Hiring and Growth

Hired a 1099 Contractor? Here’s Your Paperwork Checklist

Krystal Barghelame Former Integrated Marketer, Gusto 
1099 Employee Paperwork Checklist | An Employer's Guide to Contractors - Gusto

A 1099 employee technically doesn’t exist—it’s just another term for independent contractors.

Contractors can often add just the extra burst of talent and speed you’re looking for. Like employees, however, independent contractors also come with a small pile of paperwork.

Once you’ve found the perfect freelancer for your project, don’t let the dizzying array of forms and documents knock you off course! Now you should always ask your CPA for a full compliance checklist, but here’s a look at some of the requirements and best practices you should keep in mind as you bring the new contractor onboard.

Simple time tracking that syncs with payroll.

First up: Get your tax forms in order.

You’ll need two documents when tax time rolls around: Form W-9 and the 1099-MISC form. We’ve included links to the appropriate documents below, but you should also mosey on over to IRS.gov to make sure you have the latest versions.

Step 1: Ask your independent contractor to fill out Form W-9.

When tax time rolls around, Form Form W-9 will be your best friend. You don’t need to send it anywhere, but you are required to keep it on file for a minimum of four years. Ask them to complete this form on Day 1, so you aren’t scrambling for it later.

Form W-9 (Request for Taxpayer Identification Number) verifies your freelancer’s name, address, and Taxpayer Identification Number (TIN), so they can’t dodge the IRS. It also helps you confirm that they’re legally allowed to work in the U.S. as a U.S. resident or citizen.

When you review the contractor’s W-9, make sure they remember to exempt themselves from withholding taxes; they should be filing self-employment taxes on their own.

PRO TIP: If your freelancer is an international resident or citizen, collect Form W8-BEN instead.

Step 2: Fill out two 1099-MISC forms.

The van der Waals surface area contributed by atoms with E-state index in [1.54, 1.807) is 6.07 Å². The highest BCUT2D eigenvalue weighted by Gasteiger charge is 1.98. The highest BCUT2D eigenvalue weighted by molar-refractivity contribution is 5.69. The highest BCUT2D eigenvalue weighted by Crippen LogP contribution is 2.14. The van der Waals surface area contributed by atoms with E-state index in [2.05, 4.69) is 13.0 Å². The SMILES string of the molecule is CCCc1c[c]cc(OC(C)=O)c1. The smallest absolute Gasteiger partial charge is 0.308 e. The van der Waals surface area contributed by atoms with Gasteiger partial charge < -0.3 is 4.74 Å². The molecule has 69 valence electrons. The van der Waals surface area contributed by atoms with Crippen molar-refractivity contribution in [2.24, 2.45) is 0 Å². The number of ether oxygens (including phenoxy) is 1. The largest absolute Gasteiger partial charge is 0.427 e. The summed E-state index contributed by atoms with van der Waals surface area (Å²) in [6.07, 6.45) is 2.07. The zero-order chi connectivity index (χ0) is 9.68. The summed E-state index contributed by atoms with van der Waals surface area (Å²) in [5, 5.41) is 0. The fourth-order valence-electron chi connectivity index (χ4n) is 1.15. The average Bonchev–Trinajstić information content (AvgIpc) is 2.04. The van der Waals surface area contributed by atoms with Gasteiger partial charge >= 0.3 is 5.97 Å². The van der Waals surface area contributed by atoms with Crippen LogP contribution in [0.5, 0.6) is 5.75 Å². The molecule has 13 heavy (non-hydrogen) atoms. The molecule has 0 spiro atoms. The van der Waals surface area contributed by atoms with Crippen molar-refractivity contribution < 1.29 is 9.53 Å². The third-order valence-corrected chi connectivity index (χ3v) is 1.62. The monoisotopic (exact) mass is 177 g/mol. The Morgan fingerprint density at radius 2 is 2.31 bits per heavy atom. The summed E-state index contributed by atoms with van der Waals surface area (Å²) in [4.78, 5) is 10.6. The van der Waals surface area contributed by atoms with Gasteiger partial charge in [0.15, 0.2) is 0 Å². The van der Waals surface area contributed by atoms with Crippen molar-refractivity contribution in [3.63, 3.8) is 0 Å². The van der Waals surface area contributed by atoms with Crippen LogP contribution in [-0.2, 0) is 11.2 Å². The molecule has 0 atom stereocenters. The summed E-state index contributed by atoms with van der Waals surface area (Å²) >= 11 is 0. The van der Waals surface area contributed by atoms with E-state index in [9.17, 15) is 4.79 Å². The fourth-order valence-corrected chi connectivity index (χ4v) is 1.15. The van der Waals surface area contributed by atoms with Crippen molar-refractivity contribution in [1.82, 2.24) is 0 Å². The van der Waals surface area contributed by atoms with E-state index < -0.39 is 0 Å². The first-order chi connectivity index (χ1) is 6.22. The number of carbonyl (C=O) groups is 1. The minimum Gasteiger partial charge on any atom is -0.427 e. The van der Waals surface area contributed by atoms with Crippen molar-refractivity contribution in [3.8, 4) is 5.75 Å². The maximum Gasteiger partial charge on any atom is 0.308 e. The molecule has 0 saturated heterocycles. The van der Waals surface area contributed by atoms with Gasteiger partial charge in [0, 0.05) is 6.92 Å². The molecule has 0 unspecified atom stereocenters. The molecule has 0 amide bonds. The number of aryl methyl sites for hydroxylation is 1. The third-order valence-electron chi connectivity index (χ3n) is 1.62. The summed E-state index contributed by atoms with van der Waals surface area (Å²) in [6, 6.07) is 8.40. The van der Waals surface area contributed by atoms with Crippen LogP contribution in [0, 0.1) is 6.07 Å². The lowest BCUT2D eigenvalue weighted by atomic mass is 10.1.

Mark your calendar, because this form comes with deadlines. In January, look at how much you’ve paid the independent contractor over the past year. If you’ve paid them more than $600 within the past calendar year, you’ll need to complete a 1099-MISC form.

This form reports how much an independent contractor earned while working with you. You’ll both need this information to fill out your taxes, so don’t lose it.

By Jan. 31: Make sure you send the 1099-MISC to the contractor by the last day of January. If that happens to fall on a weekend, you have until the following Monday.

By Feb. 28: You’ll have until the end of February to send a copy of the 1099-MISC to the IRS — or submit it by March 1 if you file your 1099s electronically through the FIRE system.

PRO TIP: Prefer paper? If you file your 1099s by mail, you’ll also need to submit Form 1096, which is a summary of all your 1099 forms. Add one more piece of paper to your pile.

Best practices for keeping your paperwork in order.

Records, records, records. Once you’ve nailed down the tax requirements, there are other habits you should pick up to keep your relationship with the contractor going as smoothly as possible.

As with other business activities, hold on to every single document related to your work with a freelancer: Contracts, invoices, proofs of payment, and more. Here are a few tricks of the trade that will help you stay compliant (and sane).

Ask your independent contractor for invoices.

Only pay your contractor once they’ve sent an invoice your way. Save every invoice for your records. And don’t accept any additional expense reports. Why? Because with great freedom comes great responsibility: Expenses for their business are the responsibility of the freelancer.

Tools to check out:

Simple time tracking that syncs with payroll.

Add your freelancer to payroll.

Wait, I know what you’re going to ask: “Can’t adding a freelancer to payroll blur the lines between contractors vs employees?” In some cases, adding them to payroll is OK. Depending on how long your relationship will last, it may be easier — and more efficient — to add them directly to your company’s payroll.

Keep records like a boss.

Keeping records organized gets so much easier if everything is shared and stored electronically. There are dedicated apps for invoices and payroll, but what about other documents like contracts, non-disclosure agreements (NDAs), and other work-related files?

Tools to check out:

Keeping detailed records is part of being a business owner, but you don’t need to bury yourself under all that paperwork. By keeping track of your “must-dos” and deadlines, and using digital tools to streamline processes as much as possible, you can stay on top of all the requirements without a lot of extra time and effort.

Updated: June 11, 2019

Krystal Barghelame
Krystal Barghelame Krystal was an integrated marketing specialist at Gusto. She was also a former writer on the Gusto content team and loves terrible pens. Er... puns.

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